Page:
Industry has been too much customer-facing, which we should be consumer-facing, which we should be, but the supplier-facing side has been ignored. Typically, procurement is not used to have that much of a voice in the IBP process. Now there's more and more engagement even with the procurement teams, materials planning teams, that how we can actually understand what we will be able to actually commit to our customers. On the other side, of course, that's the internal scope that I mentioned one of the one which has been very interesting is if you think about especially the businesses which are very much heavily focused on trade spend.
They give the trade to the customers. There are a lot of assumptions around revenue management. They have different models. Previously it was just an input to the process. Now it actually rarely there's S&OP organizations going in and challenging revenue management models, there's more and more collaboration needed. I can even give one very concrete example on it. If you think about food business, we also have the responsibility from the ESG perspective. We don't want to waste food. If the food products which are short shelf life, like cheese and dairy and meat products, we really have to be very precise about planning.
If our assumptions on the consumer price elasticity side actually goes wrong, sometimes we have too much stock and we have to throw it out or donate. If we actually underproduce then we have on-shelf availability issues and those products our consumers actually consume daily. The hot dogs and all that. The collaboration, not just with the procurement, but also with the revenue management has improved, and of course as a journey. There's a lot of challenge coming from our demand planning organization, S&OP to the internal stockholders that how we can actually build a good plan and also execute against it.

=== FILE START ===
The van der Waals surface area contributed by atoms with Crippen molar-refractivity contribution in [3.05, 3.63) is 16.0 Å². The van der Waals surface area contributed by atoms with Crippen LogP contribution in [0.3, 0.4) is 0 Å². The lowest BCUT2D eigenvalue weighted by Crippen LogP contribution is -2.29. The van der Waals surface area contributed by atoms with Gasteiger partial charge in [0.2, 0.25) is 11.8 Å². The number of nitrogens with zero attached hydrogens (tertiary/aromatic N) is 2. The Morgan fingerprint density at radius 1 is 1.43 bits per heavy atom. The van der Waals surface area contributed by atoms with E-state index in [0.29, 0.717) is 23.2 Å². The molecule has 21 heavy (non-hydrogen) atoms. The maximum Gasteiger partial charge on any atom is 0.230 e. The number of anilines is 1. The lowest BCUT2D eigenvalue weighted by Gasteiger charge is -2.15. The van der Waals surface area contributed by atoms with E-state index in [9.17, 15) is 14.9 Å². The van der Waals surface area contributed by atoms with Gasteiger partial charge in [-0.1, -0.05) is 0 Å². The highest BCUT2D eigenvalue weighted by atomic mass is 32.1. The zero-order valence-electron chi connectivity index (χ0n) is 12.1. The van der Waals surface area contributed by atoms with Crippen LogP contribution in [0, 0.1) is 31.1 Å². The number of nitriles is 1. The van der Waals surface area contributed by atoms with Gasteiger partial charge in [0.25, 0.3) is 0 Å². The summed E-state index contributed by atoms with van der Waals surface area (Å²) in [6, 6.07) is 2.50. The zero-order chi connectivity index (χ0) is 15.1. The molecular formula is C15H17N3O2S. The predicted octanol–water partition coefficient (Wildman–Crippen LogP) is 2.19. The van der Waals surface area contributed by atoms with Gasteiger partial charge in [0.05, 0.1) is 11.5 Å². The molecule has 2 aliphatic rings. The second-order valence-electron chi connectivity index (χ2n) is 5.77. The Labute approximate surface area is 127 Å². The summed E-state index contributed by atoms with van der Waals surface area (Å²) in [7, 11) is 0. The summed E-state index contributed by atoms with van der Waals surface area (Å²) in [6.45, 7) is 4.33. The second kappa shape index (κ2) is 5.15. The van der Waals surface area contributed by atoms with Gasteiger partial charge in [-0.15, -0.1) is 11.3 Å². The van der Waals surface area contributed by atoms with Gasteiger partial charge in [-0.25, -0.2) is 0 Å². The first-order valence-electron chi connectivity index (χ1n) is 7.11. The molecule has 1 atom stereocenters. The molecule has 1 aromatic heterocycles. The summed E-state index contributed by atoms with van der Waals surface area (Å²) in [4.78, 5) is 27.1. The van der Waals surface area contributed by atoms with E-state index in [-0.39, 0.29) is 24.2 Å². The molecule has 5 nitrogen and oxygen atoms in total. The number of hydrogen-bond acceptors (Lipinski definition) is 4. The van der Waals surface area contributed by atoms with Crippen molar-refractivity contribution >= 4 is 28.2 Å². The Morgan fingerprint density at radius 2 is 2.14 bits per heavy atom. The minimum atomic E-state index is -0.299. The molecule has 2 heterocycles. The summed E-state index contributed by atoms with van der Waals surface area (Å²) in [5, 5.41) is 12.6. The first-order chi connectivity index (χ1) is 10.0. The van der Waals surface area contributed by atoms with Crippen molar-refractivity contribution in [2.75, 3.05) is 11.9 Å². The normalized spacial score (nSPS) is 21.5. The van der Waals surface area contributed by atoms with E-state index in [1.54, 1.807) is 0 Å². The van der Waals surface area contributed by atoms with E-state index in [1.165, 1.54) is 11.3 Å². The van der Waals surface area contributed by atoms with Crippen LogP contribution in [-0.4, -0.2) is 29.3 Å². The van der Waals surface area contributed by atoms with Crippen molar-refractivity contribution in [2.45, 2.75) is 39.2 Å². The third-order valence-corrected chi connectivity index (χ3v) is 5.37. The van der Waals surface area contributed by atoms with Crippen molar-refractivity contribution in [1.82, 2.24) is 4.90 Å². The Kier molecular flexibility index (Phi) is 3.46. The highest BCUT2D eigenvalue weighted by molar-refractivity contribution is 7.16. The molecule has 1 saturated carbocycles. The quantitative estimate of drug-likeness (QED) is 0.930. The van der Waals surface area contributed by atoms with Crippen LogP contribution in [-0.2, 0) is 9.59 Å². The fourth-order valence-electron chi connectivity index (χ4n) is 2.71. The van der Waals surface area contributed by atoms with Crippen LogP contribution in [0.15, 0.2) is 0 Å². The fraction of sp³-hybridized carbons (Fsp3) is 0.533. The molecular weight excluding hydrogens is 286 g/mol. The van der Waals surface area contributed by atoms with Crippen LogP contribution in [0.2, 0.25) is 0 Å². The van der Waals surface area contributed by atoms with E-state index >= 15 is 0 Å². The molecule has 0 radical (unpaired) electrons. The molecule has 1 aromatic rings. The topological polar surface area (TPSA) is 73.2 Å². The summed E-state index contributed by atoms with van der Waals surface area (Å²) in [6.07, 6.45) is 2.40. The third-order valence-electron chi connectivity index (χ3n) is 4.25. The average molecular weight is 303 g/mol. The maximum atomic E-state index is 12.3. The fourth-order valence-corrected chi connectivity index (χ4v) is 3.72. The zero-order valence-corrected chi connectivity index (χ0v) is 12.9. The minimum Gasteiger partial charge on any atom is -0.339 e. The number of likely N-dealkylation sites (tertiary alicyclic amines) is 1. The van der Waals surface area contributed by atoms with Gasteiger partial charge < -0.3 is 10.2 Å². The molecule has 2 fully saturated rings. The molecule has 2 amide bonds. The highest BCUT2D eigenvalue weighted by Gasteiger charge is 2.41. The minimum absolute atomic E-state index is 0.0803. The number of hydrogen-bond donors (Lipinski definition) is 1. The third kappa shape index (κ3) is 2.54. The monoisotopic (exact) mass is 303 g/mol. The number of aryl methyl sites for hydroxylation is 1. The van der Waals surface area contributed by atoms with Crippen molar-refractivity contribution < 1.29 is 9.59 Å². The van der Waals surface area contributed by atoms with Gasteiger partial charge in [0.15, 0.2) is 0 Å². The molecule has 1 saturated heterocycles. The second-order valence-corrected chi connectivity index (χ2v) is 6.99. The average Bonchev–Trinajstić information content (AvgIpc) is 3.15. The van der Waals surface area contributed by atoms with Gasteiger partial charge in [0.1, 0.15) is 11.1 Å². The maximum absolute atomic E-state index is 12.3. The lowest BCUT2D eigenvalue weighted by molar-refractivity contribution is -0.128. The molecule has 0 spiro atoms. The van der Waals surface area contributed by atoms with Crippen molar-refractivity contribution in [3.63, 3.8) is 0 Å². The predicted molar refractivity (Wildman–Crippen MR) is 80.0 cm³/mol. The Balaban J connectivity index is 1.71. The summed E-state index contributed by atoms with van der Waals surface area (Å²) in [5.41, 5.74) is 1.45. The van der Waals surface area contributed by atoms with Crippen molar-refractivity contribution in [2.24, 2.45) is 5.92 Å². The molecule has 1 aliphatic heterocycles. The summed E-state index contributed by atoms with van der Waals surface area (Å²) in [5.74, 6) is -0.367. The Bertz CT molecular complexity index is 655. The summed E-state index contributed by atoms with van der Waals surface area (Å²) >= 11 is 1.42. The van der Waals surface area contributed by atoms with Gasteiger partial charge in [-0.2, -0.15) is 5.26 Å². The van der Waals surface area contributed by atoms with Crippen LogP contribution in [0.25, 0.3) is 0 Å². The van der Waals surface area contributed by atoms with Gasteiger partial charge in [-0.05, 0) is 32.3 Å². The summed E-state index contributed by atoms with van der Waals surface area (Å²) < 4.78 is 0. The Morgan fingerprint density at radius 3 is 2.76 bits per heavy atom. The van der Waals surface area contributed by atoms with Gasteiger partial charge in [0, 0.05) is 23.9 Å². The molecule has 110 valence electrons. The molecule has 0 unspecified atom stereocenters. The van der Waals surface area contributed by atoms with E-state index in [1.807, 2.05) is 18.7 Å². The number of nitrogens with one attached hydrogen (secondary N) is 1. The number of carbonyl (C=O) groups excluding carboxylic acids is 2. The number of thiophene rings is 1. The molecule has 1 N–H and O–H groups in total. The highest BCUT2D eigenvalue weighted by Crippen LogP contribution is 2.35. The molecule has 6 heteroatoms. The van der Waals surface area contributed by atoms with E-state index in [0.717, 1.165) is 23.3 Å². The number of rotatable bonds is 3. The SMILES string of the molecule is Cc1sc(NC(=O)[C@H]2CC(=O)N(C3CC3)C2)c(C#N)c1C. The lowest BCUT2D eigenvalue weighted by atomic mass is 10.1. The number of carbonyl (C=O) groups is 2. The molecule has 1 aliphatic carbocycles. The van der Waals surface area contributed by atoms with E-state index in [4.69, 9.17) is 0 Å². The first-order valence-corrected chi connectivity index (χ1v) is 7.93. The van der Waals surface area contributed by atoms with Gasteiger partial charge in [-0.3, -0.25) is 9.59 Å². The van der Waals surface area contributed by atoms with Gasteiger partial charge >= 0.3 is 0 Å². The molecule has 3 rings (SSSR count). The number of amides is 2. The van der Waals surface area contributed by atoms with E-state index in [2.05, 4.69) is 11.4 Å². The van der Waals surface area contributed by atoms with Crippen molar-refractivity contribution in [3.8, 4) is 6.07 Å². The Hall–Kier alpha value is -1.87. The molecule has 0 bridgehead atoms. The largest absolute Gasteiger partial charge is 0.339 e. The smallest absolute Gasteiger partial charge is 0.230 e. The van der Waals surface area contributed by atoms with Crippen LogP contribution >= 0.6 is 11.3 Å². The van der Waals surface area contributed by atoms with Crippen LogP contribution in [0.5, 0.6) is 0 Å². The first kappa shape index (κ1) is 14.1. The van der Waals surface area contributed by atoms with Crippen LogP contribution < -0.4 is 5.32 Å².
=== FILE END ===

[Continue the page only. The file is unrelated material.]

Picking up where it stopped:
Bob: One of the things that you talked about when you, and I did the planning for this, and you touched on it in one of your earlier answers is your portfolio at Kraft Heinz, I described as bifurcated, meaning, on the one hand, you have some high-end products. On the other hand, you have more price-conscious products, and now you're trying to balance those two in an inflationary environment where there might be less demand for the higher-end products, more demand for the consumer-cost products than is traditional. How do you balance all of that? How do you figure out what to do with the high-end, and what to do with the cost-conscious?
Fazlur: I would say, of course, we are still in the learning journey on this one, but there are certain basics in the foundations which the need of actually applying them in the processes has even increased. One is really clear, customer and portfolio segmentation - it is not an easy thing to put in practice, requires detailed analysis, strong assumptions, and also behaviors around following that. How you would like to segment your consumer-based, customer-based portfolio and assumptions on when-- actually, this is one interesting thing I think I can say to a degree, we actually learn even before pandemic, big challenge from private label when it comes to food products.
You have a portfolio where you have a pressure from the private label and you also have a pressure from the premium brands. We have certain premium brands, we have regular brands, and of course, we are used to having competition from all sides. A portfolio actually has evolved over time and during pandemic due to capacity constraints, of course, caused the complexity, skew rationalization were the things which actually drove us to really have more clarity on which segment we would like to focus on.